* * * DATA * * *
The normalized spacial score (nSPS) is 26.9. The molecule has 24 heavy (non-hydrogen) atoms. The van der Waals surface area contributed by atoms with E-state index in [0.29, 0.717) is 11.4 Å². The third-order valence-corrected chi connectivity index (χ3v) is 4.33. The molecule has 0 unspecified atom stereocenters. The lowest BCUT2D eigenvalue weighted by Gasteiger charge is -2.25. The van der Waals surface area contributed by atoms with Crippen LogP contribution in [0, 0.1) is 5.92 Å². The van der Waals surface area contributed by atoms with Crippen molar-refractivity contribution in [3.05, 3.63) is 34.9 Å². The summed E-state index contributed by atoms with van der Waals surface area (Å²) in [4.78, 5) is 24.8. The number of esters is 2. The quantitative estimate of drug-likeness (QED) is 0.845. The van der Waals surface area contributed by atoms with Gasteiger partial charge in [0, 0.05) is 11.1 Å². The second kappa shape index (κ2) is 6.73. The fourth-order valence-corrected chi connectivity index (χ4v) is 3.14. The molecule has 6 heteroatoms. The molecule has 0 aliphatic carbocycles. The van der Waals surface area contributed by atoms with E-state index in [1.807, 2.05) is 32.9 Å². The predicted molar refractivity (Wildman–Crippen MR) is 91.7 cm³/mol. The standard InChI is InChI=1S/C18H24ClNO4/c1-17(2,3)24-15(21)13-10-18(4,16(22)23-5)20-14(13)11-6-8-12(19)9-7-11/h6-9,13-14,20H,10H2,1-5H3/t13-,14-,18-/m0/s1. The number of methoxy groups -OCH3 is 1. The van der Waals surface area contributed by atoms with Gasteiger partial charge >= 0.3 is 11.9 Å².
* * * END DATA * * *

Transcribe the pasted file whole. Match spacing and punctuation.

The normalized spacial score (nSPS) is 26.9. The molecule has 24 heavy (non-hydrogen) atoms. The van der Waals surface area contributed by atoms with E-state index in [0.29, 0.717) is 11.4 Å². The third-order valence-corrected chi connectivity index (χ3v) is 4.33. The molecule has 0 unspecified atom stereocenters. The lowest BCUT2D eigenvalue weighted by Gasteiger charge is -2.25. The van der Waals surface area contributed by atoms with Crippen LogP contribution in [0, 0.1) is 5.92 Å². The van der Waals surface area contributed by atoms with Crippen molar-refractivity contribution in [3.05, 3.63) is 34.9 Å². The summed E-state index contributed by atoms with van der Waals surface area (Å²) in [4.78, 5) is 24.8. The number of esters is 2. The quantitative estimate of drug-likeness (QED) is 0.845. The van der Waals surface area contributed by atoms with Gasteiger partial charge in [0, 0.05) is 11.1 Å². The second kappa shape index (κ2) is 6.73. The fourth-order valence-corrected chi connectivity index (χ4v) is 3.14. The molecule has 6 heteroatoms. The molecule has 0 aliphatic carbocycles. The van der Waals surface area contributed by atoms with E-state index in [1.807, 2.05) is 32.9 Å². The predicted molar refractivity (Wildman–Crippen MR) is 91.7 cm³/mol. The standard InChI is InChI=1S/C18H24ClNO4/c1-17(2,3)24-15(21)13-10-18(4,16(22)23-5)20-14(13)11-6-8-12(19)9-7-11/h6-9,13-14,20H,10H2,1-5H3/t13-,14-,18-/m0/s1. The number of methoxy groups -OCH3 is 1. The van der Waals surface area contributed by atoms with Gasteiger partial charge >= 0.3 is 11.9 Å².